This Secret 1930s Tradition Is Suddenly All the Rage With CEOs
Mastermind groups are quietly gaining steam. Can peer mentoring solve your problems?
PHOTO CREDIT: Getty Images
Xza Higgins was drowning. In five short years, her production company, Parent & Co., had grown from conducting a series of intimate, local gatherings to presenting more than 20 annual events across North America, connecting tens of thousands of parents with brands. Parent & Co. was clocking midseven-figure revenue and double-digit growth--yet Higgins still had all 16 employees reporting directly to her. "My day would be nonstop questions from direct reports, and I needed to figure out how to keep the company culture positive while getting shit done," she says. So, last May, Higgins did what many founders quietly do: She took the problem to her mastermind group.
Mastermind groups date back to Napoleon Hill's 1937 book, Think and Grow Rich, but in recent years the concept has resurfaced. The construct is simple: Two or more entrepreneurs agree to meet roughly once a month to confidentially workshop one another's business challenges and share notes on a variety of company issues. Rather than a polished networking group in which CEOs put on the brave face of perfection, it's a safe space for them to bare their vulnerabilities and shortcomings, where they can peek over another founder's shoulder for guidance on topics mundane (incentive structures) to maddening (beating out a copycat competitor).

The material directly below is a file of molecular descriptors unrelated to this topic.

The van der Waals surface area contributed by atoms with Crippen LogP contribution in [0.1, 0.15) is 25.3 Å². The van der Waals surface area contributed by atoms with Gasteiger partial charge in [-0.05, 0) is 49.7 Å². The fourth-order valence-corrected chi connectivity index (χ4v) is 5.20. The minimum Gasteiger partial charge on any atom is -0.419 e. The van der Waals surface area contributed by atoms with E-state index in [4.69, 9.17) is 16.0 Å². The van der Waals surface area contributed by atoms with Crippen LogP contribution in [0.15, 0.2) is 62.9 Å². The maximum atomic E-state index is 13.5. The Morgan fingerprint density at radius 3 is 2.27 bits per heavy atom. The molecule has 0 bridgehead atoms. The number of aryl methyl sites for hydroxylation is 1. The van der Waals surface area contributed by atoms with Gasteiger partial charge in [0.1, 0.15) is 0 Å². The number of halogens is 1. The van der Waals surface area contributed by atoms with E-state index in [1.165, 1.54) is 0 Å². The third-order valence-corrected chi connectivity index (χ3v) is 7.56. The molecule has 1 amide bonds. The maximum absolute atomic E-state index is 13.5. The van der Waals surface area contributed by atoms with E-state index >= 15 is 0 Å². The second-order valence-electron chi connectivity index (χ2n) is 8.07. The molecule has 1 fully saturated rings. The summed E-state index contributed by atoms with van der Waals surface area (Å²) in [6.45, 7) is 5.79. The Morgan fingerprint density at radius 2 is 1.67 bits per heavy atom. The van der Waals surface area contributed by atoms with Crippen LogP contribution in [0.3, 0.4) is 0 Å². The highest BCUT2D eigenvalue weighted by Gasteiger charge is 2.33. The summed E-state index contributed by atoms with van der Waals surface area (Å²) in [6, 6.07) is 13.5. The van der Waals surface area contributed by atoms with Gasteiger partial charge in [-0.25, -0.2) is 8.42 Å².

Higgins's group--eight Chicago-based female founders--had been meeting monthly for about three years, and knew enough about Parent & Co. to help solve her problem. By September, Higgins had a new org structure in place, with zero turnover and no dip in morale. And when she needed to take a six-week medical leave late last fall, "having only three direct reports allowed me to do that--and the company still thrived," she says.
A half- or full-day commitment once a month is a considerable investment, but founders are finding the mastermind returns to be more than worth it.
1. Avoid your industry.
To jump-start growth at her Ashburn, Virginia-based kids athletic company More Than Cheer, Brittany Rose joined groups, "but there were two competitors in the same group within 10 miles of me." Rose found herself holding back some of her best tips and biggest questions. Then she sought out a mastermind group with no industry overlap. "Instead of staying in the kids athletic mindset, you're looking at problems just from a business mindset," she says. When a martial arts studio owner talked about his successful afterschool program, Rose launched a similar idea at her retail locations. "Three years later, our afterschool program is a substantial portion of our income--and growing," she says. Company revenue has doubled each of the six years she's been part of a mastermind group.
2. Seek a similar metabolism.
Joining a group that doesn't share your goals will be frustrating. "We signed up for a group that was all solopreneurs, and it was a terrible fit because they weren't facing the issues we were," says co-founder Dustin Brackett of Hive Digital Strategy, in Denver. He's grown revenue by more than 50 percent the past four years--so he joined a new group focused on growth. Collin Holmes, founder and CEO of San Diego-based Chatmeter, felt a similar frustration in a group of founders who were still in launch mode. While he addressed scaling strategy, most members were mired in basic operations. "The challenges we faced were so different, we weren't talking the same language," Holmes says.